South Africa Conciliation Committee

The South Africa Conciliation Committee was a British anti-war organisation opposed to the Second Boer War.

The committee was formed in 1899 in response to the outbreak of the war, for the "dissemination of accurate information", and to seek an early "peaceable settlement between this country and the Boer Republics".[1] The Conciliation Committee campaigned chiefly for formal negotiations to end the war. Among other movements, the Conciliation Committee was seen to be taking the centre ground, aiming to keep South Africa in the British Empire rather than pressing for the British to withdraw unilaterally,[2] making non-partisan appeals to reason.[3]

Founded by Catherine Courtney, its president was the veteran politician Leonard Courtney. Courtney recruited Emily Hobhouse as secretary.[2] Jane Cobden Unwin, daughter of the Radical and Liberal statesman Richard Cobden, was a founder member, as was the suffragist Elizabeth Maria Molteno, daughter of the first Cape Prime Minister, John Molteno.[4][5] Other prominent members included John Clifford, president of the Stop the War Committee,[6] Allan Heywood Bright MP,[1] Sir Wilfrid Lawson MP, publisher Thomas Fisher Unwin, left-wing journalist Henry Brailsford, and Robert Spence Watson, author of The History of English Rule and Policy in South Africa. There was a considerable overlap with the members of the Society of Friends of Russian Freedom.[5]

The 1900 general election was generally considered a "khaki election", and candidates such as Bright and Lawson, who were identified as "anti war", were heavily defeated.[7] Against this background the Committee drew considerable public opposition to its campaigning, particularly when it organised a women's demonstration against the war in the same year.[5] However, the antagonism was not as strong as that provoked by the Stop the War Committee, with its religiously inspired utopian approach.[8]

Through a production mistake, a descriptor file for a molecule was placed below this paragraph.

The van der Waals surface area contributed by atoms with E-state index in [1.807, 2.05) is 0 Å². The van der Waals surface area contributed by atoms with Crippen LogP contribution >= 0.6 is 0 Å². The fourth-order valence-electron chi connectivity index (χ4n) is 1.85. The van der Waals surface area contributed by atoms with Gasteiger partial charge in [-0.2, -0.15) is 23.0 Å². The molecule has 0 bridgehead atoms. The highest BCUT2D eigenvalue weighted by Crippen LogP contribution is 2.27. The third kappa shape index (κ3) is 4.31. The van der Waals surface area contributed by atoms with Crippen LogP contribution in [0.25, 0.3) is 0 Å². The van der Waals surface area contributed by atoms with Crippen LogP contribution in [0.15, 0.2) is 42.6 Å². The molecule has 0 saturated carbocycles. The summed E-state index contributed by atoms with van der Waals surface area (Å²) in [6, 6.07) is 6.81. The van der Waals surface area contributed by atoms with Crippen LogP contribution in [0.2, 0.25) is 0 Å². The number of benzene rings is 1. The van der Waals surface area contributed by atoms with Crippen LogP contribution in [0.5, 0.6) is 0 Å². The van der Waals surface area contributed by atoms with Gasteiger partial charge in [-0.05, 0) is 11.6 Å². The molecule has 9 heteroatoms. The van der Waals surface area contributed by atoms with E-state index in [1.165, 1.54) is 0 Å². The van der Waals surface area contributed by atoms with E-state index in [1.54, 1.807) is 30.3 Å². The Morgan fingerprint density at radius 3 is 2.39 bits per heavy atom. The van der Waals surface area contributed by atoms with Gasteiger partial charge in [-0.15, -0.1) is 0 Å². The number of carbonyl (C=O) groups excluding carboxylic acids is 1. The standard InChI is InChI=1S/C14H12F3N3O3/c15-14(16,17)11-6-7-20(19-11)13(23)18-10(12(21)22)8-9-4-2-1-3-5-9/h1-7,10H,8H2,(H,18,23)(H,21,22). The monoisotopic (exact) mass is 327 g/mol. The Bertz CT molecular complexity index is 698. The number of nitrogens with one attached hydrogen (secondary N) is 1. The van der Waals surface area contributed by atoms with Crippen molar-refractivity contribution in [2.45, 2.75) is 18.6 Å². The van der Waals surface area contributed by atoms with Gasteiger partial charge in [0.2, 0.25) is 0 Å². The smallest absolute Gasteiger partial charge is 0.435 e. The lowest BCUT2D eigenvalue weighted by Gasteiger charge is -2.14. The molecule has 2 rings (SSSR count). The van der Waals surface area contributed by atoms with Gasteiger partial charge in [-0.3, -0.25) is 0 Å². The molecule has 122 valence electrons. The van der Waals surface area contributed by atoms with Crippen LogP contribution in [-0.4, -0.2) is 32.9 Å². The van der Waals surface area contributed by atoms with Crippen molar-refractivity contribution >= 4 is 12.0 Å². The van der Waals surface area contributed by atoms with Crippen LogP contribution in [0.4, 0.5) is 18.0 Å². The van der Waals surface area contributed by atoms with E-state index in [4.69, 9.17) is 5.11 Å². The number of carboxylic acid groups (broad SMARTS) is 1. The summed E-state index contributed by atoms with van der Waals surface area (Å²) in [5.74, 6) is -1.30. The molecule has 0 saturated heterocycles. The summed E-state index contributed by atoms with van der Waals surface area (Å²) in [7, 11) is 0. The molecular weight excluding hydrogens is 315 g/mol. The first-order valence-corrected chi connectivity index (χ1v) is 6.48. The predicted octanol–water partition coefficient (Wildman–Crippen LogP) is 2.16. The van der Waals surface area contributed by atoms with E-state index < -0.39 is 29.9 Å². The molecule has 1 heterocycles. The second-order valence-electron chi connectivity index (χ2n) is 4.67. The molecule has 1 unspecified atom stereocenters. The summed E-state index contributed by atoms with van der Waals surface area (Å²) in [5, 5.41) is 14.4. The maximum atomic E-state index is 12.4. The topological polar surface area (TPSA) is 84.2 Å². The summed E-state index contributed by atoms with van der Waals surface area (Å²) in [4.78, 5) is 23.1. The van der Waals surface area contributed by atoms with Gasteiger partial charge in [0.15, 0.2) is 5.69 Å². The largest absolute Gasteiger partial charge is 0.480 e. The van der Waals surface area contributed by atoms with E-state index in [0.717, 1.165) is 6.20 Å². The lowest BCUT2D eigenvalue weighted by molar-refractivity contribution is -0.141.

The Conciliation Committee's distinctive role was seen by The Spectator as providing authentic information about the war.[9] Emily Hobhouse visited South Africa in 1900–1; her 1901 report on the British concentration camps led to the Fawcett Commission, which formally confirmed her findings.[2]

The South African branch of the Conciliation Committee was founded in Cape Town in early 1900, under the chairmanship of prominent parliamentarian John Molteno. It fought a long-running (though ultimately relatively successful) battle against state censorship and martial law.[10]



  1. 1 2 "South Africa Conciliation Committee". The Times. 17 January 1900. p. 10.
  2. 1 2 3 Brown (2003), p. 179.
  3. Davey (1978), p. 220.
  4. Marthinus van Bart: Songs of the Veld. Cape Town: Cederberg Publishers, 2008. ISBN 978-0-620-39432-1
  5. 1 2 3 Howe & Morgan (2006), p. 239.
  6. John Vickers, John Clifford, in A Dictionary of Methodism in Britain and Ireland, online at Spartacus Educational
  7. "England And Wales". The Times. 27 September 1900. p. 10.
  8. Lowry (2000), p. 258.
  9. "The Recklessness of the Peace Party". The Spectator, Volume 86' '. 1901. p. 300. Retrieved 21 July 2011. a body whose special raison d'etre is to supply authentic and truthful information in regard to the war
  10. H.H. Hewison: Hedge of Wild Almonds. James Currey Publishers. 1989. p.102.


  • Brown, Heloised (2003). "The truest form of patriotism": pacifist feminism in Britain, 1870–1902. Manchester University Press. ISBN 0-7190-6531-3. 
  • Davey, Arthur (1978). The British pro-Boers, 1877–1902. Tafelberg. ISBN 0-624-01200-X. 
  • Howe, Anthony; Morgan, Simon (2006). Rethinking nineteenth-century liberalism: Richard Cobden bicentenary essays. Ashgate. ISBN 0-7546-5572-5. 
  • Lowry, Donal (2000). The South African War reappraised. Manchester University Press. ISBN 0-7190-5825-2. 
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